Professor of Practice Peter Gilbert recently attended an Indy Memphis Film Festival screening of a digitally restored Hoop Dreams in honor of the films 20th anniversary. Gilbert, who served producer and cinematographer on the film, was joined by the film’s stars Arthur Agee, Sheila Agee and William Gates. Check out this article in The Commercial Appeal to learn more about the event and catch up with the film’s stars.
It was a success all the way around for the DFP students attending the New Orleans Film Festival. The umappable team’s festival premiere weekend got off to a great start with a profile in Wired magazine that featured a Q and A with filmmakers Diane Hodson and Jasmine Luoma. It ended on an even higher note with the team taking home the Programmer’s Artistic Vision Award. Congratulations to Diane and Jasmine on an amazing film launch!
2nd year student Bryan Campbell also came home a winner. Bryan’s pitch of Looking for Trouble, a film he is co-directing with Caroline Cuny, took top honors in the Pitch Perfect competition. The contest included students from the University of Texas at Austin, the University of Alabama, Auburn, Florida State, Loyola, the University of New Orleans and Dillard University. Bryan’s win earned $1000 in prize money that will go towards the completion of the film. This marks the third time a DFP student has participated in the competition and the third 1st place win.
The New Orleans Film Festival, recently featured in Forbes magazine as one of the fastest growing fests in the U.S., is marking its 25th anniversary this week and several DFP students will be part of the celebration.
The Documentary Shorts category will feature two DFP student films: unmappable, co-directed by 3rd year students Diane Hodson and Jasmine Luoma , and Unconditional, co-directed by Rhonda Chan Soo (MA 2013), Hanna Teachey (MFA 2014), and Kelly McKenna (MFA2014).
Bryan Campbell and Monica Berra will represent the DFP in the festival’s Pitch Perfect competition. Bryan will pitch Looking for Trouble, a film on disaster relief worker Fred Cuny that he is co-directing with Caroline Cuny. Monica will pitch a film that examines Florida’s threatened citrus industry.
Have a great fest guys!
The Amazing Mr. Ash, a film directed by first year student Brian Gersten, is headed to the West Coast. The documentary short is following its recent premiere at Chicago Reel Fest with a closing night screening at ARPA International Film Fest. The film will screen on Sunday, November 16 at Grauman’s Egyptian Theater in Hollywood.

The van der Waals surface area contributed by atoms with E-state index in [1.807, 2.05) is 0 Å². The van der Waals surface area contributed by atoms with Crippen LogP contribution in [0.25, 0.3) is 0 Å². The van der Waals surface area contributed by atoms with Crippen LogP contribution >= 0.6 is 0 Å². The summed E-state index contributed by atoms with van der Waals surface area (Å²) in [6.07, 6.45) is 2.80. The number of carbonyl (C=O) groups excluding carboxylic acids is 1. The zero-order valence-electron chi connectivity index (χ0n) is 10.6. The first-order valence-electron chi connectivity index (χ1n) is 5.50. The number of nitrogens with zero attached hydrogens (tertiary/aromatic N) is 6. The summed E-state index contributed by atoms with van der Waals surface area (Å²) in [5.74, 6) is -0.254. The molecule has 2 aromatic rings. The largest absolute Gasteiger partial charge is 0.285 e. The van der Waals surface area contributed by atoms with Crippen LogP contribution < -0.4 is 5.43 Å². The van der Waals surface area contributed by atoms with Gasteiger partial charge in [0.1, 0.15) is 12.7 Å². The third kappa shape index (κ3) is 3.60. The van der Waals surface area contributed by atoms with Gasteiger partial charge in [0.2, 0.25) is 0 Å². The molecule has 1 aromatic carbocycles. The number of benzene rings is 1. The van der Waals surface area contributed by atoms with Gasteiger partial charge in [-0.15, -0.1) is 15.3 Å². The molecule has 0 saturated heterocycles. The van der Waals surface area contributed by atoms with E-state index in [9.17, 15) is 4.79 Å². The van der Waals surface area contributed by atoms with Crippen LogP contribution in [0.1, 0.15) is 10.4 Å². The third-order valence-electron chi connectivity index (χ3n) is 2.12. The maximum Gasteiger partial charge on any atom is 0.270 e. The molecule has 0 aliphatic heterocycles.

Peter Gilbert is man of many talents. He is a documentary filmmaker and cinematographer, a DFP Professor of Practice, and a producer of independent films. This diverse skill set did not go unnoticed by Newcity Film. The site, which covers movie making in Chicago, recently named Gilbert to its list of top 50 film artists in Chicago.
In putting together its Film 50 2014 list, Newcity was looking for “exemplars of the multi-hyphenate talents… who aren’t juggling multiple careers, but living them as full, admirable, even enviable creative lives.” A very fitting description of Gilbert, who splits his time between Wake Forest and his hometown of Chicago. Gilbert shares top ten honors with Steve James, Bill Murray and Joe Swanberg.
The documentary short follows the life and times of Ashod Baboorian, a beloved and eccentric Chicago-area magician. Mr. Ash, along with his wife Bonnie, has owned and operated Ash’s Magic Shop on Western Avenue since 1985. The Amazing Mr. Ash will screen on Friday, October 10th.
Animating the Void: Erasing Michelle from “Full House”, a short film directed by Andrew Austin (MFA ‘14), will premiere this evening at the DC Shorts Film Festival. Austin completed the film as part of his MFA Creative Project while at the DFP. The film chronicles his quest to digitally remove the character of Michelle Tanner from the sitcom, Full House–a video project that invited some unexpected attention. The film will also be screening at the Chagrin Falls Documentary Film Festival on October 9.
Looking for a challenge after graduating with her MFA, Mindy Keeley headed off to spend the summer hog hunting in the woods of Alabama. Mindy is the third DFP student to use her filmmaking skills to raise awareness about Alabama’s environmental issues as a Southern Exposure Film Fellow. The program provides a small group of college and graduate students the opportunity to develop their own voices as environmental advocates through the use of documentary film, photography, and journalism.
Mindy was one of six film fellows who produced short films about a variety of environmental topics in Alabama. Her film, Invasive in Alabama, explores the problems caused by invasive species through the experiences of those trying to curb the ever-increasing feral hog population in Northern Alabama. Continue reading